By Joseph Ax
NEW YORK (Reuters) - The former top administrator of Allentown, Pennsylvania, pleaded guilty on Wednesday to federal fraud charges, becoming the seventh person convicted in a long-running FBI pay-to-play investigation that includes Mayor Ed Pawlowski.
Francis Dougherty, the eastern Pennsylvania city's former managing director, appeared in U.S. District Court in Allentown and pleaded guilty to conspiracy to commit fraud, according to court filings.
As part of his plea deal, Dougherty admitted to conspiring with Pawlowski, a Democrat, to steer a $3 million street lighting contract to a company whose executives had contributed thousands of dollars to the mayor's political action committee.
Pawlowski, who has not been charged, is not named in court papers, but he matches the description of "Public Official #3" with whom Dougherty allegedly conspired.
In court documents, U.S. prosecutors have described that person as an elected official in Allentown with authority over city contracts and senior officials like Dougherty.
The unidentified official also announced runs for statewide office and federal office on Sept. 8, 2013, and April 17, 2015, respectively, according to court papers. Pawlowski's campaign announcements for governor and U.S. Senate were made on those dates.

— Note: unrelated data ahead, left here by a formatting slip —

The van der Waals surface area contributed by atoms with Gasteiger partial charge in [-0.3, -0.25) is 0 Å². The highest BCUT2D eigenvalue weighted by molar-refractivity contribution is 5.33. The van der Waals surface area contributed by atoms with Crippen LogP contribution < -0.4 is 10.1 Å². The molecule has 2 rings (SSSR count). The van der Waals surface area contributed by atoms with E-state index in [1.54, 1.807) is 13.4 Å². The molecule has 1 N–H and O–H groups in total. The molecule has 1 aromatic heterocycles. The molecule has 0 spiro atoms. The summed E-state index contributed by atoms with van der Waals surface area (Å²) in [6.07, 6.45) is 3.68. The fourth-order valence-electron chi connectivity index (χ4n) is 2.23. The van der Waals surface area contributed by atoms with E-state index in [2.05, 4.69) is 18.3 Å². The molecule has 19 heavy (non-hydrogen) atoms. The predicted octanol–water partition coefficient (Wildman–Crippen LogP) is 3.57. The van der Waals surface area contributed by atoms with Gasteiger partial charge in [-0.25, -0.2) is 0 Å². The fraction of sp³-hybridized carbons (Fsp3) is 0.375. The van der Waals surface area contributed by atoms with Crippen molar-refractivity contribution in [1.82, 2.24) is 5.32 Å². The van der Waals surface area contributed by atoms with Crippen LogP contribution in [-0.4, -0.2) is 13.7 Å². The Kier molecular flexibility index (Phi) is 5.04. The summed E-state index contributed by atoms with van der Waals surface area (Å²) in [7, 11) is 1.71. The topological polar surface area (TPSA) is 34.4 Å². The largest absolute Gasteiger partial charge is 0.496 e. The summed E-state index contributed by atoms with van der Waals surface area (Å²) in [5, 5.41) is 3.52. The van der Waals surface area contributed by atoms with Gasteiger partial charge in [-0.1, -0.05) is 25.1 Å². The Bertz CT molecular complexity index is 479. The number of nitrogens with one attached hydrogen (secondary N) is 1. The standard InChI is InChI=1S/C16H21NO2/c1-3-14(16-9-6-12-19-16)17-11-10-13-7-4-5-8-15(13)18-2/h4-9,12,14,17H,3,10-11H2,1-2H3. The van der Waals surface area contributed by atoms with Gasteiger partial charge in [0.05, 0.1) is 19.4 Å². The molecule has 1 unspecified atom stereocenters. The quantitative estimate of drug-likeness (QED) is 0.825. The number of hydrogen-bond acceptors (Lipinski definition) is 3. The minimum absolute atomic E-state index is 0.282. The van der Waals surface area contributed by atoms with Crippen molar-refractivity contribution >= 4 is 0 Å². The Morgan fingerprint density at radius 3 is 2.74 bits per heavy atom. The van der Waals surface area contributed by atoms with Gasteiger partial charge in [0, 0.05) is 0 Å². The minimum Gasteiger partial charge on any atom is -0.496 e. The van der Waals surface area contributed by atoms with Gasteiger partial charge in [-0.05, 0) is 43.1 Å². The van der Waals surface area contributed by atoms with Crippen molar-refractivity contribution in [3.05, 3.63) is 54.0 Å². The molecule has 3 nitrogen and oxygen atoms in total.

The six other people who previously pleaded guilty, including several city officials, also implicated Pawlowski. According to court records, the defendants described Pawlowski's efforts to direct city contracts to companies that had given him campaign funds.
The mayor's lawyer did not immediately respond to a request for comment on Thursday.
In January, Pawlowski announced his bid for a fourth consecutive four-year term despite the continuing investigation. He has denied any wrongdoing.
Dougherty resigned as managing director, an unelected position, during the investigation.
Allentown is Pennsylvania's third-most populous city with approximately 120,000 residents.
(Reporting by Joseph Ax; Editing by Jonathan Oatis)